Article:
Research Project: History of Photography

I have been researching the impact of digital technology on the medium of photography for the final research project. In the beginning of the Photography BA course I was confronted with a very simple question, that provoked me with endless thoughts on the future of photography, and my place within the discipline. Though the greatest challenge was to give an appropriate answer, which at the time seemed impossible.
Ever since I read Fred Ritchin’s essay “After Photography”, I have been questioning what is the meaning of the changes in photography and where is this leading to. Another reason I was eager to find more theoretical approach on the subject, is my own practice for the past two years. I have been working mostly in digital, and many times exploring unconventional ways of seeing a photograph.

The nature of the computational environment, is very different from the physical space. The paper or any other physical object and the digital or binary representations are environments which facilitate photographs/images.
I realized I had to gain greater knowledge on the form of photography and media before the rise of digital technologies, and how it was perceived in the context of culture and society.

My immediate response was looking into media rather solely photography, as it has been an area of interest for about a year. I considered t approaching photography from a media theory point of view rather than art. I am not saying that they is no connection between the two, or they are two separate sides. What I wished to elicit though, was theories based on the technological evolution of the medium, rather than the photograph as a work of art.

By now I have concluded that the photographic apparatus is the element of my study, perhaps an unconscious decision, based on my personal interests on technology. I was aware that photography as practice has been around for a very long time. I set as a starting point the fully operating products, that could potentially fix light onto a surface.

Being already introduced to Marshall Mcluhan’s theories, I considered the apparatus role significant to the changes that photography causes in society. I will be discussing on a separate post, the connections between Mcluhan’s work and the photographic apparatus.

Below is short historical overview of technological advancements in the photographic apparatus starting with the concept of the Camera Obscura.

The oldest concept associated with photography is camera obscura. Camera stands for chamber or room and obscura for dark. The principal for projecting light on a vertical plane always involved the darkened chamber with a hole on one side, to let light in. This simple configuration allows for an image projected on a plane, with colour and perspective preserved, but rotated at 180 degrees.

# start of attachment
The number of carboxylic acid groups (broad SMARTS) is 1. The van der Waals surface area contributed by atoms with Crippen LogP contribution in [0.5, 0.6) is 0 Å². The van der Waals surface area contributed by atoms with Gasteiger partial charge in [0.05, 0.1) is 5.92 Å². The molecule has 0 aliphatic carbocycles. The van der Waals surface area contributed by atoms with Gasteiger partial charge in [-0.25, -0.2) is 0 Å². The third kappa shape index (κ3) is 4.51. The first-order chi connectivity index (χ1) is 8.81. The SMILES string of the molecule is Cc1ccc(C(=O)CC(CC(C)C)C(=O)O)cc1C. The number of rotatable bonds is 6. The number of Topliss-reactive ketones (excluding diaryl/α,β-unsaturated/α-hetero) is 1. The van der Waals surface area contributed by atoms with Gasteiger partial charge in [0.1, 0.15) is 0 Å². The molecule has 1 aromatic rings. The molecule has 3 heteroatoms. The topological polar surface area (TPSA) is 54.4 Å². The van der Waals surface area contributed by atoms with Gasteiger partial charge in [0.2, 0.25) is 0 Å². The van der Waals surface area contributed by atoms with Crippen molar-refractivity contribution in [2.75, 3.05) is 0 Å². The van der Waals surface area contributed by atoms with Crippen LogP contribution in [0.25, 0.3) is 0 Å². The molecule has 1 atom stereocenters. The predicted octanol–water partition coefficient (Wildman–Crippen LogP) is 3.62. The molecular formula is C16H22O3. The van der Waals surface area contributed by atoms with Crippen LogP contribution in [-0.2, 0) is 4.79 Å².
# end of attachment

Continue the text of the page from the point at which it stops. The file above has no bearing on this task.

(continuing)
The lens was the next new element to be added to the configuration, to allow a brighter and sharper image to be reproduced. At the time recording an image was only possible by tracing on paper. A mirror was added in between the lens and the focal plane, which helped significantly tracing by altering the direction of the light.
The earliest documented attempts to fix light on a surface, involved chemical products, like silver chloride, that reacted when exposed to light. Further experimentation led to different ingredients being used, the most successful of them being silver coated plates, treated with iodine vapor, to become light sensitive, developed in mercury vapor and fixed with sodium chloride. This process is called daguerreotype or wet plate, lending its name from its inventor, Louis Daguerre.

As you understand this is a process that takes long time, patience, skills and knowledge for a person to practice, which limited its use to the professional. Less than twenty years later the process becomes simplified with the invention of the collodion dry plates. Another twenty years later the gelatin dry plate is invented, with better image output than any process so far.

It wasn’t only the recording medium that evolved but the mechanisms within the camera. Focusing was introduced by adjusting the distance between the lens and the focal plane. The invention of the mechanical shutter dramatically changed the practical uses and aesthetics of photography, just before Kodak’s commercial breakthrough.

While in research to create a compact camera, Oskar Barnack, optical engineer and designer,
created the much now celebrated 35mm camera. The 35mm signifies the culmination of a century’s worth of research in the field of photography. Respectively, the digital camera signifies the accumulated knowledge and practice of the 35mm.